What You Need to Know:|
• An old ghost and a young boy help grouchy Mr. Grumply to overcome his writer's block.
• The story is told through a series of letters, notes, newspaper articles, and Grumply's attempts at writing a book.
• There are some challenging words like macabre, ruminations, communiques, and beseechingly.
• Dying to Meet You is the first in a series. Book five is due out April 2013.
• This series is a Junior Library Guild selection.
• Teachers should check out kateandsarahklise.com for an incredibly thorough discussion guide.
What to do if you're writing a book about ghosts, but you've had writer's block for 20 years? Well, rent a house next to a cemetery, of course! That's just what Mr. Grumply does in order to write book 13 in his Ghost Tamer series. No questions asked, he pays the rental fee with money he doesn't have (did I mention that he's broke?) and looks forward to some peace and quiet in which to get his creative juices going again. Too bad the house is already occupied by 11-year-old Seymour (abandoned by his parents), Seymour's cat, and a noisy ghost. Hmmm...things aren't looking good for this old curmudgeon, until the ghost, also known as Olive, decides to help end Grumply's writers block. Olive bring more to Mr. Grumply than just a good story, she changes his life.
Dying to Meet You, book one in the 43 Old Cemetery Road series is silly, funny, goofy, and especially clever. There is no actual text, but the story comes across loud and clear through various other means of communication. There are letters that convey what the characters are thinking, and there are newspaper articles and ads that share background details and updates from an outsider's point of view. The illustrations and captions further expand on the story and give readers that added appreciation of the people and the events. Finally, every time that Mr. Grumply makes another attempt at his book, readers get some insight into the progress he is making - with a little help from Olive!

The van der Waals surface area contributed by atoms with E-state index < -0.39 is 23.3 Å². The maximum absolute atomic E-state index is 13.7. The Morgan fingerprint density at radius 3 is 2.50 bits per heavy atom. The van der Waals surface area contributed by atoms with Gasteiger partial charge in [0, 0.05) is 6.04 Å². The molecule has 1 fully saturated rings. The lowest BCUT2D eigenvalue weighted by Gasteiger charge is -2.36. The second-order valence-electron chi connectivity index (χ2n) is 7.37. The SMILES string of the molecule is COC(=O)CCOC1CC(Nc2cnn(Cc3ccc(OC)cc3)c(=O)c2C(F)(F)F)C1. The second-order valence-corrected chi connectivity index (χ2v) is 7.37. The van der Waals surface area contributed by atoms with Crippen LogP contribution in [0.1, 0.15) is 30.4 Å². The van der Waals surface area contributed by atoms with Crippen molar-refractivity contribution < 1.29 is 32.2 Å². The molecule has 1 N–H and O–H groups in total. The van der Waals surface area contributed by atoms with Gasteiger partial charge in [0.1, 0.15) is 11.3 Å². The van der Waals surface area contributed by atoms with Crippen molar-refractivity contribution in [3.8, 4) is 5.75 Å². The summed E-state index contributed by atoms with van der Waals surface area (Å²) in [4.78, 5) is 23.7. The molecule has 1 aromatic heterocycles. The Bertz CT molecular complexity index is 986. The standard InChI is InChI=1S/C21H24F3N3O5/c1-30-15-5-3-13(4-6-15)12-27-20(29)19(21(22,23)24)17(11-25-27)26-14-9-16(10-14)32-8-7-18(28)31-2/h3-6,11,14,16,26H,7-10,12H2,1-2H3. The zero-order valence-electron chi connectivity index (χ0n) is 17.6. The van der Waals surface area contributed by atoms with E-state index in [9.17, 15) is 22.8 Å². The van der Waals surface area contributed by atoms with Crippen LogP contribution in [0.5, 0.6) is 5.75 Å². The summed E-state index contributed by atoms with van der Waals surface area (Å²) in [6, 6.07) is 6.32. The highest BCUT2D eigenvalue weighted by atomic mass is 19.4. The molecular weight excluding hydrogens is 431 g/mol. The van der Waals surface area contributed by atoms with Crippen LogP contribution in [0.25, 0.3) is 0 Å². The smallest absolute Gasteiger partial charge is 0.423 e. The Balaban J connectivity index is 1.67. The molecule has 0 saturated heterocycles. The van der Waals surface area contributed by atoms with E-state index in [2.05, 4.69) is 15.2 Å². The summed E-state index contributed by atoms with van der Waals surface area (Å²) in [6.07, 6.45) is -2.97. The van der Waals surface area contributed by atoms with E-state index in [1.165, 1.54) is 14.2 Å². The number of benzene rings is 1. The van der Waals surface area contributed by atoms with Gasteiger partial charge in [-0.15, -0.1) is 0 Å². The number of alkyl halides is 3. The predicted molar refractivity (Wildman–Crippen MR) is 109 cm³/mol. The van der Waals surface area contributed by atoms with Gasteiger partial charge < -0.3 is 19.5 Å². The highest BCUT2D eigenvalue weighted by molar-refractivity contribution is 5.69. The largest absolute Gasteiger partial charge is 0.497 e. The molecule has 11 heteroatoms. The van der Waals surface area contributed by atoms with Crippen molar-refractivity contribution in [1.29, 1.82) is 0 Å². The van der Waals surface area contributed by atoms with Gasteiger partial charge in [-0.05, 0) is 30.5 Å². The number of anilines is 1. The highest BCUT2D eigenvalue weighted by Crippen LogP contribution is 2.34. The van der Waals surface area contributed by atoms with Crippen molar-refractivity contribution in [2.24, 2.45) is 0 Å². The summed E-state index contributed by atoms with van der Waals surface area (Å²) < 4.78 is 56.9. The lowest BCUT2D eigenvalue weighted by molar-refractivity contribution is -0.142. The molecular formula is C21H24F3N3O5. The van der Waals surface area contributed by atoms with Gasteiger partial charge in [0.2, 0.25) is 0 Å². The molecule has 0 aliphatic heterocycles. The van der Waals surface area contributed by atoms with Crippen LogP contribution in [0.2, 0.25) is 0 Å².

The delivery of the story, in quick but revealing bursts, keeps it moving at a quick pace. Although it has no real impact on the story, it is interesting to note that it is told mostly from the perspective of the older character, rather than from a young person's point of view. That fact doesn't reduce the fun that's in store for readers. They will roar with laughter and will likely want to share funny details with you. Lively conversations, clever names like Anita Sale, Shirley U. Jest, and Frank N. Beans, and subtle letter signatures like "Losing my patience on the second floor, I.B. Grumply" will keep readers absorbed and coming back for more from 43 Old Cemetery Road.
M. Sarah Klise
2010, 160 pages
Books & Reading, Humor, Mystery, Self-Awareness/Discovery
• Do you believe in ghosts?
• Which of the character's names do you like the best?
• Why does Mr. Grumply have writer's block?
• How does Olive make Mr. Grumply see the error of his ways?
• How would you describe the relationship between Seymour and his parents?
• If you were going to write a book, what topic would you choose?
• Olive says that your life is a story so, what kind of story is yours: comedy, drama, tragedy, etc.?
• If you could change anything about your life, what would you change?
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